Michigan health systems raise more than $ 4.4 billion in COVID-19 relief funding
Bret Jackson, president of the Economic Alliance for Michigan, said he was concerned hospitals would use lost revenue from COVID-19 to pass higher costs on to employers. Another concern is that the money hospitals received from the CARES Act will be used to buy ailing doctor’s offices or expand health care operations.
“It was important for Congress to support these institutions and medical groups that did not have the right to care for patients,” Jackson said. “What worries me is how they will cover the lost earnings and that one way or another the employer community will be the target of hyper-inflation in prices.”
Executives at Beaumont, Henry Ford and Trinity Health told Crain’s that none of the funds received by federal or state sources will be used to buy ailing doctor’s offices, hospitals or otherwise to increase market share in the areas. hospitalization or outpatient consultation. The CARES Act did not directly prohibit such business travel.
But it is questioned whether the systems should lay off or fire as many employees and healthcare workers as they have. More than 10,000 healthcare workers, including doctors and nurses, were laid off or laid off in Southeast Michigan, according to an analysis by Crain shortly after federal funding bills were approved. .
Officials at Beaumont, Henry Ford and Trinity Health said they made the right calls to employees and staff on leave as many healthcare services have been cut dramatically and patient care has been cut by more than half. They said they needed to cut spending as relief bill funding was weeks away from reaching their bank accounts.
“Even though our revenues have fallen by 50% in the state of Michigan, we have only put 10% of our workforce on leave (out of 28,000 employees at the start of April). So we haven’t matched dollar for dollar at all, ”said Rob Casalou, president of the Michigan, Georgia and Florida markets with Trinity Health, a system of 93 hospitals based in Livonia.
Health care experts interviewed by Crain’s also say lobbying efforts by the National Hospital Association are underway to ask Congress to forgive the $ 2.4 billion in advance Medicare payments to the 10 health systems. from Michigan. Overall, Michigan hospitals received about $ 2.94 billion out of a total of $ 78.4 billion nationally, CMS said.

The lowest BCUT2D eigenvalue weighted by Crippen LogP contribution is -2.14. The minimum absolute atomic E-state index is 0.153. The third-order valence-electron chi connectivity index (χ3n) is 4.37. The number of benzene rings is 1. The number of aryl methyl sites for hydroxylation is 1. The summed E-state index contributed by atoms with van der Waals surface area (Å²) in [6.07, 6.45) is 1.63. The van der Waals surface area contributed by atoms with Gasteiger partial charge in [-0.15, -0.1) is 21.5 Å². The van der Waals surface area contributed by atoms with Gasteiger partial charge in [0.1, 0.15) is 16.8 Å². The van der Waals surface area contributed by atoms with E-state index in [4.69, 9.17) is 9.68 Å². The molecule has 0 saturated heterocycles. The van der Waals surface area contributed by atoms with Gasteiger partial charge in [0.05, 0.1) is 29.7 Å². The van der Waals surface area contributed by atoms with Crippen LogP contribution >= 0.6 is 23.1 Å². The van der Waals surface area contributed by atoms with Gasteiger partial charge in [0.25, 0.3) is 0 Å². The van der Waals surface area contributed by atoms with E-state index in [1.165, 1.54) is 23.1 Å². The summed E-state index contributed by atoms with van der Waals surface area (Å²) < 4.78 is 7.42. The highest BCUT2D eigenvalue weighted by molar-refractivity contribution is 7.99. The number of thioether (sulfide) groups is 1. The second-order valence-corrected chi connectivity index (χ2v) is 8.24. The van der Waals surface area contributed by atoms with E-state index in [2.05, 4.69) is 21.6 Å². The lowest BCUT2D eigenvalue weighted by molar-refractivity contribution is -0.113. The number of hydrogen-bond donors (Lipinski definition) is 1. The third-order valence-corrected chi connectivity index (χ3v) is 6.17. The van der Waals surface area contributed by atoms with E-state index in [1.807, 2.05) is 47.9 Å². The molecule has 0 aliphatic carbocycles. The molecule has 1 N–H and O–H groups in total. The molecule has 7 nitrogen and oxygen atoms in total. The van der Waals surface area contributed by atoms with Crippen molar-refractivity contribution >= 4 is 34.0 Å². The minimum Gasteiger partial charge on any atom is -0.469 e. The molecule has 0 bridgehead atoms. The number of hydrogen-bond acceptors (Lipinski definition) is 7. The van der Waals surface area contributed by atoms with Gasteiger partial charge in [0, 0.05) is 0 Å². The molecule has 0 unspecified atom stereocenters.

Casalou said he was in favor of either fully canceling the loan or another round of financial grants for hospitals.
“We have paid the price for this pandemic and for medical costs,” Casalou said. “We did it by abandoning all of our other jobs and ended up losing hundreds of billions of dollars in the process. We are looking to the government for help in this regard and the bills they have passed so far. our in our opinion. “
Casalou said it would be easier for Congress to simply forgive Medicare advance payments already received by health systems since the funding was distributed. He said he was also concerned about a second wave of COVID-19 this fall.
“If they just forgive them, they don’t have to generate another bill with another installment and then figure out how to distribute it,” he said. “It would absolutely put us in a much stronger shape in terms of the ability to resist and be able to get out of it.”
So far, Casalou said Trinity Health Michigan has received grants of up to $ 132 million. Federal data shows Trinity Michigan will receive $ 165 million and the state of Michigan will provide an additional $ 2.7 million in relief funds. The Catholic system also received $ 219.5 in Medicare prepayments.
“We did not use it for any other purpose than to pay the expenses that we had to incur as well as to compensate for the loss of income,” said Casalou. “We halted all of our capital spending to save money.”
Casalou said Trinity Michigan also received an additional amount of funds because Congress postponed a 2% reduction in Medicare related to sequestration and a 20% top-up in reimbursement for Medicare patients who had COVID-19. “It’s useful, although I guess it’s temporary,” he said.
Henry Ford has received a total of $ 39 million from Medicare for other COVID-19 relief funding, including sequestration cuts and Medicare payment increases, Damschroder said.
In the first two months of the pandemic, Trinity Health Michigan saw a 50% drop in patient activity, leading to an operating loss of $ 50 million in March and a loss of $ 84 million in April. .
As of mid-June, hospitals in Trinity Michigan treated 1,986 patients with 428 deaths, far fewer than Beaumont, which treated 8,049 patients with 906 deaths.
In May, Trinity Michigan lost an additional $ 53 million, including money saved with workers on leave. By June 30, the end of Trinity’s fiscal year 2020, the system expects to lose an additional $ 20 million, even as patients start to return for a four-month loss of $ 207 million in operations.
“We had $ 75 million upfront (in the third quarter ending March 30), but we lost it all. Without (the federal grant and loan money) we would be in the red,” he said. Casalou said, adding that he expects Trinity Michigan to post a net loss for fiscal 2020.
But Casalou said Trinity expects to break even in the three-month period ending September 30 and for the first six months of fiscal 2021 by December 31 to be in the dark.
“We will try to recoup as much of our volume as possible and with some restructuring and monitoring our spending we expect to be in the dark for fiscal 2021,” Casalou said. “From next January until June (2021), we hope to be closer to our normal.… If they cancel our loans, that would definitely put us in the dark.”